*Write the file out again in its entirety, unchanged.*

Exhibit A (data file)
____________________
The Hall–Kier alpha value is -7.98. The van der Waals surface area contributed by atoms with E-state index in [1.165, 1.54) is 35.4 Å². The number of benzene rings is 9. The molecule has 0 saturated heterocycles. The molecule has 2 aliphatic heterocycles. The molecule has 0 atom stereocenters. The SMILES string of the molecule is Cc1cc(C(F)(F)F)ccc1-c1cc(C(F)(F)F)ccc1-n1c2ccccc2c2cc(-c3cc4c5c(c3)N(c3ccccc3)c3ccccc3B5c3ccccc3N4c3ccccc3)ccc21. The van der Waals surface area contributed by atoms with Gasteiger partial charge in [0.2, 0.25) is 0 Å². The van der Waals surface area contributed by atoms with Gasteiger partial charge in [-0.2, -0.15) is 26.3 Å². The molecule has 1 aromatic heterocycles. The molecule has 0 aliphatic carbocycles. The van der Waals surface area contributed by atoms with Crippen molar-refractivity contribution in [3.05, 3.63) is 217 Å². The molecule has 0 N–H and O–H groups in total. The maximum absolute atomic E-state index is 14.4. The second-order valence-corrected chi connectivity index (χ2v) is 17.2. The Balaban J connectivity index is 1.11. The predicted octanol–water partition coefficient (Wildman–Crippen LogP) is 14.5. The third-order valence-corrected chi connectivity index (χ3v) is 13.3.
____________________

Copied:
The Hall–Kier alpha value is -7.98. The van der Waals surface area contributed by atoms with E-state index in [1.165, 1.54) is 35.4 Å². The number of benzene rings is 9. The molecule has 0 saturated heterocycles. The molecule has 2 aliphatic heterocycles. The molecule has 0 atom stereocenters. The SMILES string of the molecule is Cc1cc(C(F)(F)F)ccc1-c1cc(C(F)(F)F)ccc1-n1c2ccccc2c2cc(-c3cc4c5c(c3)N(c3ccccc3)c3ccccc3B5c3ccccc3N4c3ccccc3)ccc21. The van der Waals surface area contributed by atoms with Gasteiger partial charge in [0.2, 0.25) is 0 Å². The van der Waals surface area contributed by atoms with Gasteiger partial charge in [-0.2, -0.15) is 26.3 Å². The molecule has 1 aromatic heterocycles. The molecule has 0 aliphatic carbocycles. The van der Waals surface area contributed by atoms with Crippen molar-refractivity contribution in [3.05, 3.63) is 217 Å². The molecule has 0 N–H and O–H groups in total. The maximum absolute atomic E-state index is 14.4. The second-order valence-corrected chi connectivity index (χ2v) is 17.2. The Balaban J connectivity index is 1.11. The predicted octanol–water partition coefficient (Wildman–Crippen LogP) is 14.5. The third-order valence-corrected chi connectivity index (χ3v) is 13.3.